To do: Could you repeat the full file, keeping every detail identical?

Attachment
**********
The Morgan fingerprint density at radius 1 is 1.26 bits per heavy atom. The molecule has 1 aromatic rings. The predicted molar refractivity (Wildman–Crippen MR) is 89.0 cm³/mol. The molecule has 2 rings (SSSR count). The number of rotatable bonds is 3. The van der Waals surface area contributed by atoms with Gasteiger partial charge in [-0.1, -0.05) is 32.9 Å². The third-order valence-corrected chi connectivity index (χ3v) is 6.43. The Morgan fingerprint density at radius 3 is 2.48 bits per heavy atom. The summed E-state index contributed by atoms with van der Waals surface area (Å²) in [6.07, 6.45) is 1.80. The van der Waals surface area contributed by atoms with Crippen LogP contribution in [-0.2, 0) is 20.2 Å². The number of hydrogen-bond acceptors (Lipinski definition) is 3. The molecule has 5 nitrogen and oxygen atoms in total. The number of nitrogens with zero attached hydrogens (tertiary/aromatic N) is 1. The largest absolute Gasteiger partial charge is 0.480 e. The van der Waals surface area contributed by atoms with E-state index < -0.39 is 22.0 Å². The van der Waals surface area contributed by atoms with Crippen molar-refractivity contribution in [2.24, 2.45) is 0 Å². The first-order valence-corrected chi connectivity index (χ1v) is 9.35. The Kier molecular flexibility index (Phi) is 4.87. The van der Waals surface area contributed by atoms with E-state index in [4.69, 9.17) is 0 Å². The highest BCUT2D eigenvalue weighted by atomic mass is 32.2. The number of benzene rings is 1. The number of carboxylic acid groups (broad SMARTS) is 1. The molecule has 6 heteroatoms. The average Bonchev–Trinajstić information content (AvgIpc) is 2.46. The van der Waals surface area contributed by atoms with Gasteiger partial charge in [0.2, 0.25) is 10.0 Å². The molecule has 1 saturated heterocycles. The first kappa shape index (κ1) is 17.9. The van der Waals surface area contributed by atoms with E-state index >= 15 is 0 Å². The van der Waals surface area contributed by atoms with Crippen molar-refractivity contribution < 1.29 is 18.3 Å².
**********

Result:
The Morgan fingerprint density at radius 1 is 1.26 bits per heavy atom. The molecule has 1 aromatic rings. The predicted molar refractivity (Wildman–Crippen MR) is 89.0 cm³/mol. The molecule has 2 rings (SSSR count). The number of rotatable bonds is 3. The van der Waals surface area contributed by atoms with Gasteiger partial charge in [-0.1, -0.05) is 32.9 Å². The third-order valence-corrected chi connectivity index (χ3v) is 6.43. The Morgan fingerprint density at radius 3 is 2.48 bits per heavy atom. The summed E-state index contributed by atoms with van der Waals surface area (Å²) in [6.07, 6.45) is 1.80. The van der Waals surface area contributed by atoms with Crippen LogP contribution in [-0.2, 0) is 20.2 Å². The number of hydrogen-bond acceptors (Lipinski definition) is 3. The molecule has 5 nitrogen and oxygen atoms in total. The number of nitrogens with zero attached hydrogens (tertiary/aromatic N) is 1. The largest absolute Gasteiger partial charge is 0.480 e. The van der Waals surface area contributed by atoms with E-state index < -0.39 is 22.0 Å². The van der Waals surface area contributed by atoms with Crippen molar-refractivity contribution in [2.24, 2.45) is 0 Å². The first-order valence-corrected chi connectivity index (χ1v) is 9.35. The Kier molecular flexibility index (Phi) is 4.87. The van der Waals surface area contributed by atoms with E-state index in [4.69, 9.17) is 0 Å². The highest BCUT2D eigenvalue weighted by atomic mass is 32.2. The number of benzene rings is 1. The number of carboxylic acid groups (broad SMARTS) is 1. The molecule has 6 heteroatoms. The average Bonchev–Trinajstić information content (AvgIpc) is 2.46. The van der Waals surface area contributed by atoms with Gasteiger partial charge in [0.2, 0.25) is 10.0 Å². The molecule has 1 saturated heterocycles. The first kappa shape index (κ1) is 17.9. The van der Waals surface area contributed by atoms with E-state index >= 15 is 0 Å². The van der Waals surface area contributed by atoms with Crippen molar-refractivity contribution < 1.29 is 18.3 Å².